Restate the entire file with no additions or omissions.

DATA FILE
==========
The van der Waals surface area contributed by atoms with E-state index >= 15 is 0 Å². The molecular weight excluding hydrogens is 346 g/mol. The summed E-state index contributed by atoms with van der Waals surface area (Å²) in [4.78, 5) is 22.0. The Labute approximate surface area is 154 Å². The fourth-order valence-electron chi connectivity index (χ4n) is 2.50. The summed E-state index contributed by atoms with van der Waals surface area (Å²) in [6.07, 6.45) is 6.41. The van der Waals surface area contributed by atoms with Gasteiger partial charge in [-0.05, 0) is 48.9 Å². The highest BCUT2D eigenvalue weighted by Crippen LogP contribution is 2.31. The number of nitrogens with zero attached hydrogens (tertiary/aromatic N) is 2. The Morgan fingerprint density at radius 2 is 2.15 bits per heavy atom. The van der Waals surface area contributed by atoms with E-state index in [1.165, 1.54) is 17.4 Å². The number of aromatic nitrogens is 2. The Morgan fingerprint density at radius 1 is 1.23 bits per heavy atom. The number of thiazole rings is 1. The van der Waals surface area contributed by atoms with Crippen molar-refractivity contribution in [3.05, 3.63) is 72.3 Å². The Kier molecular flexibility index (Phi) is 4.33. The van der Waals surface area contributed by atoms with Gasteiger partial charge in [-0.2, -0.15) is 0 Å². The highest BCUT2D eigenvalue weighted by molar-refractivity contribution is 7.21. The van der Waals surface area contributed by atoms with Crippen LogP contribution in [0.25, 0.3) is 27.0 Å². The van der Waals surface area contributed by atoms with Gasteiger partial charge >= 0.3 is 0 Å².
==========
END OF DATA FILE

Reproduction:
The van der Waals surface area contributed by atoms with E-state index >= 15 is 0 Å². The molecular weight excluding hydrogens is 346 g/mol. The summed E-state index contributed by atoms with van der Waals surface area (Å²) in [4.78, 5) is 22.0. The Labute approximate surface area is 154 Å². The fourth-order valence-electron chi connectivity index (χ4n) is 2.50. The summed E-state index contributed by atoms with van der Waals surface area (Å²) in [6.07, 6.45) is 6.41. The van der Waals surface area contributed by atoms with Gasteiger partial charge in [-0.05, 0) is 48.9 Å². The highest BCUT2D eigenvalue weighted by Crippen LogP contribution is 2.31. The number of nitrogens with zero attached hydrogens (tertiary/aromatic N) is 2. The Morgan fingerprint density at radius 2 is 2.15 bits per heavy atom. The van der Waals surface area contributed by atoms with E-state index in [1.165, 1.54) is 17.4 Å². The number of aromatic nitrogens is 2. The Morgan fingerprint density at radius 1 is 1.23 bits per heavy atom. The number of thiazole rings is 1. The van der Waals surface area contributed by atoms with Crippen molar-refractivity contribution in [3.05, 3.63) is 72.3 Å². The Kier molecular flexibility index (Phi) is 4.33. The van der Waals surface area contributed by atoms with Gasteiger partial charge in [-0.2, -0.15) is 0 Å². The highest BCUT2D eigenvalue weighted by molar-refractivity contribution is 7.21. The van der Waals surface area contributed by atoms with Crippen LogP contribution in [0.25, 0.3) is 27.0 Å². The van der Waals surface area contributed by atoms with Gasteiger partial charge >= 0.3 is 0 Å².